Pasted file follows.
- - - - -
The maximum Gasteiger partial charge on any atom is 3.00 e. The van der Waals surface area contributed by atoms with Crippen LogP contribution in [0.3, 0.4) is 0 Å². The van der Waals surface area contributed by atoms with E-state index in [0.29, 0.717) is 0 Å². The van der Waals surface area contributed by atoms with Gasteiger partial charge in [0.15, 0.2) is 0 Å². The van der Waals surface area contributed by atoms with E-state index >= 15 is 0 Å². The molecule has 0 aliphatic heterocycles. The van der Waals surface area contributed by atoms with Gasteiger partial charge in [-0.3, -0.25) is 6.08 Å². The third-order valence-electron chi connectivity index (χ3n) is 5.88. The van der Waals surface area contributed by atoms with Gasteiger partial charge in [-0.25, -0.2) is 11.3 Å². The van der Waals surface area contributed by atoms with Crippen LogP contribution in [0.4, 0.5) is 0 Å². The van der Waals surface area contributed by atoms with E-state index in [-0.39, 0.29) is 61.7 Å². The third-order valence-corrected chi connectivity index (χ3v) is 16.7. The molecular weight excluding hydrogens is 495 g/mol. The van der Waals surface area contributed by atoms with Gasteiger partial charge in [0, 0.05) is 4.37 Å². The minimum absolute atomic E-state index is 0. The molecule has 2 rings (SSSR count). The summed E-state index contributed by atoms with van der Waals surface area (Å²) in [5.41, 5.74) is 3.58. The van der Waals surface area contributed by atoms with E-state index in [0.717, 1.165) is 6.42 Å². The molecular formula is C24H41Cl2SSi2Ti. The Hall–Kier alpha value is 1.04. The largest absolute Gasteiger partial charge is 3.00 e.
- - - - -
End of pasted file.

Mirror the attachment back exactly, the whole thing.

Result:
The maximum Gasteiger partial charge on any atom is 3.00 e. The van der Waals surface area contributed by atoms with Crippen LogP contribution in [0.3, 0.4) is 0 Å². The van der Waals surface area contributed by atoms with E-state index in [0.29, 0.717) is 0 Å². The van der Waals surface area contributed by atoms with Gasteiger partial charge in [0.15, 0.2) is 0 Å². The van der Waals surface area contributed by atoms with E-state index >= 15 is 0 Å². The molecule has 0 aliphatic heterocycles. The van der Waals surface area contributed by atoms with Gasteiger partial charge in [-0.3, -0.25) is 6.08 Å². The third-order valence-electron chi connectivity index (χ3n) is 5.88. The van der Waals surface area contributed by atoms with Gasteiger partial charge in [-0.25, -0.2) is 11.3 Å². The van der Waals surface area contributed by atoms with Crippen LogP contribution in [0.4, 0.5) is 0 Å². The van der Waals surface area contributed by atoms with E-state index in [-0.39, 0.29) is 61.7 Å². The third-order valence-corrected chi connectivity index (χ3v) is 16.7. The molecular weight excluding hydrogens is 495 g/mol. The van der Waals surface area contributed by atoms with Gasteiger partial charge in [0, 0.05) is 4.37 Å². The minimum absolute atomic E-state index is 0. The molecule has 2 rings (SSSR count). The summed E-state index contributed by atoms with van der Waals surface area (Å²) in [5.41, 5.74) is 3.58. The van der Waals surface area contributed by atoms with E-state index in [0.717, 1.165) is 6.42 Å². The molecular formula is C24H41Cl2SSi2Ti. The Hall–Kier alpha value is 1.04. The largest absolute Gasteiger partial charge is 3.00 e.